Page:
Race, Religion And Law: The Tension Between Spirit And Its Institutionalization, George H. Taylor Jan 2006

Race, Religion And Law: The Tension Between Spirit And Its Institutionalization, George H. Taylor

Articles

My reflections flow from some recent writings by the critical race scholar Derrick Bell. Bell acknowledges that in prior work he has focused on the "the economic, political, and cultural dimensions of racism" but now suggests the possibility of a "deeper foundation" arising from the conjunction that "[m]ost racists are also Christians." This statement is Bell at his best: at once both extremely provocative and extremely unsettling. I want to explore and develop two aspects of Bell's argument.

First, if we want to examine and understand the many dimensions of racism, it is not enough to employ economic ...


What Do We Owe Each Other In The Global Economic Order?: Constructivist And Contractualist Accounts, John Linarelli Jan 2006

What Do We Owe Each Other In The Global Economic Order?: Constructivist And Contractualist Accounts, John Linarelli

Scholarly Works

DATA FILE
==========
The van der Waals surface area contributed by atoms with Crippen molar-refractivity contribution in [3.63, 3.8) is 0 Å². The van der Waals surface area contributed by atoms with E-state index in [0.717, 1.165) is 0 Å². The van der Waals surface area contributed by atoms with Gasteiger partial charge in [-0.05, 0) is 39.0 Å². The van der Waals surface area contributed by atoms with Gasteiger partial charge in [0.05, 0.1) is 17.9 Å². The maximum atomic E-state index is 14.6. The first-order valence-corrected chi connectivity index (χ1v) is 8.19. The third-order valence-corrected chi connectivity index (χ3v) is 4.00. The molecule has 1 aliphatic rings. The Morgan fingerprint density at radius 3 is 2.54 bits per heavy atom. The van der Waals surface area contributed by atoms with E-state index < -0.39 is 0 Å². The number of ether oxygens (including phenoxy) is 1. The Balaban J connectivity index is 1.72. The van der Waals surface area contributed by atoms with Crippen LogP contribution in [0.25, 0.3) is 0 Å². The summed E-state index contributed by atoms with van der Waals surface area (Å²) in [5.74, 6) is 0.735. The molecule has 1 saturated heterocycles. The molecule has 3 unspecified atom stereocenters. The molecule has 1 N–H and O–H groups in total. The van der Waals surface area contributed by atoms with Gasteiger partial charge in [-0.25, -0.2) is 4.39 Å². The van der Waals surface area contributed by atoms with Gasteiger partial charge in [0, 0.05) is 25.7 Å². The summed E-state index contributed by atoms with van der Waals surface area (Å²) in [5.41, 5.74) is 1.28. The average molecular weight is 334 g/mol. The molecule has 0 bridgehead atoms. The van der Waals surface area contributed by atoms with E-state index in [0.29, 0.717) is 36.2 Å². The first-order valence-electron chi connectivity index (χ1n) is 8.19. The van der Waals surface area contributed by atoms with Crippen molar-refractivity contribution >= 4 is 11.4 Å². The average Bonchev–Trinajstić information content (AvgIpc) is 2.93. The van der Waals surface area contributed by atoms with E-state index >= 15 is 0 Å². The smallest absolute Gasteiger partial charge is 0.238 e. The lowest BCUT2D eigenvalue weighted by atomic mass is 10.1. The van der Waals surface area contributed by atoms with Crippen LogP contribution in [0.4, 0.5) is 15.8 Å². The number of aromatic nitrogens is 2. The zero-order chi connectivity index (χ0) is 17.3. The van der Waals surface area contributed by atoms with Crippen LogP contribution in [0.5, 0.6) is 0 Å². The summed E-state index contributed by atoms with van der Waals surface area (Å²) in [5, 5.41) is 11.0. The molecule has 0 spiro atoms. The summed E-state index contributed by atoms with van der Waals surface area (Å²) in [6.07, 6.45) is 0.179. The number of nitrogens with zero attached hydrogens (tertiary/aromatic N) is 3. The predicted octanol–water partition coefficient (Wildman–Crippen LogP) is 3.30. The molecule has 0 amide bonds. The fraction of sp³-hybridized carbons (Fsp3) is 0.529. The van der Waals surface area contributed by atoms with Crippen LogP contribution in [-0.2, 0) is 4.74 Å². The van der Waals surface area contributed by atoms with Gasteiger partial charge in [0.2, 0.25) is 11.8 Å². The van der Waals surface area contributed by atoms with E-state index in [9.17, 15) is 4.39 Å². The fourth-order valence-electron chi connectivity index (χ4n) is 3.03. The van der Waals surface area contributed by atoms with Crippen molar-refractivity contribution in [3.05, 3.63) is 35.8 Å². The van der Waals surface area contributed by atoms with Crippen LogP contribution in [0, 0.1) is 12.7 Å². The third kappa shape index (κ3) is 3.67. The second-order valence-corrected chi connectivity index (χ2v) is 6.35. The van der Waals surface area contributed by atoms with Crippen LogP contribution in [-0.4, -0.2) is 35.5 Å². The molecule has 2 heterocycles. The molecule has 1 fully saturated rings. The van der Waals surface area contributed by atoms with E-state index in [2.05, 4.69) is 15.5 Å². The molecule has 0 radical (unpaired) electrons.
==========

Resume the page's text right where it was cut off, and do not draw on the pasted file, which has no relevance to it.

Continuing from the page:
No legal system deserving of continued support can exist without an adequate theory of justice. A world trade constitution cannot credibly exist without a clear notion of justice upon which to base a consensus. This paper examines two accounts of fairness found in moral philosophy, those of John Rawls and Tim Scanlon. The Rawlsian theory of justice is well-known to legal scholars. Scanlon's contractualist account may be less well-known. The aim of the paper is to start the discussion as to how fairness theories can be used to develop the tools for examining international economic policies and institutions. After ...


Metaphor, Objects, And Commodities, George H. Taylor, Michael J. Madison Jan 2006

Metaphor, Objects, And Commodities, George H. Taylor, Michael J. Madison

Articles

This Article is a contribution to a Symposium that focuses on the ideas of Margaret Jane Radin as a point of departure, and particularly on her analyses of propertization and commodification. While Radin focuses on the harms associated with commodification of the person, relying on Hegel's idea of alienation, we argue that objectification, and in particular objectification of various features of the digital environment, may have important system benefits. We present an extended critique of Radin's analysis, basing the critique in part on Gadamer's argument that meaning and application are interrelated and that meaning changes with application ...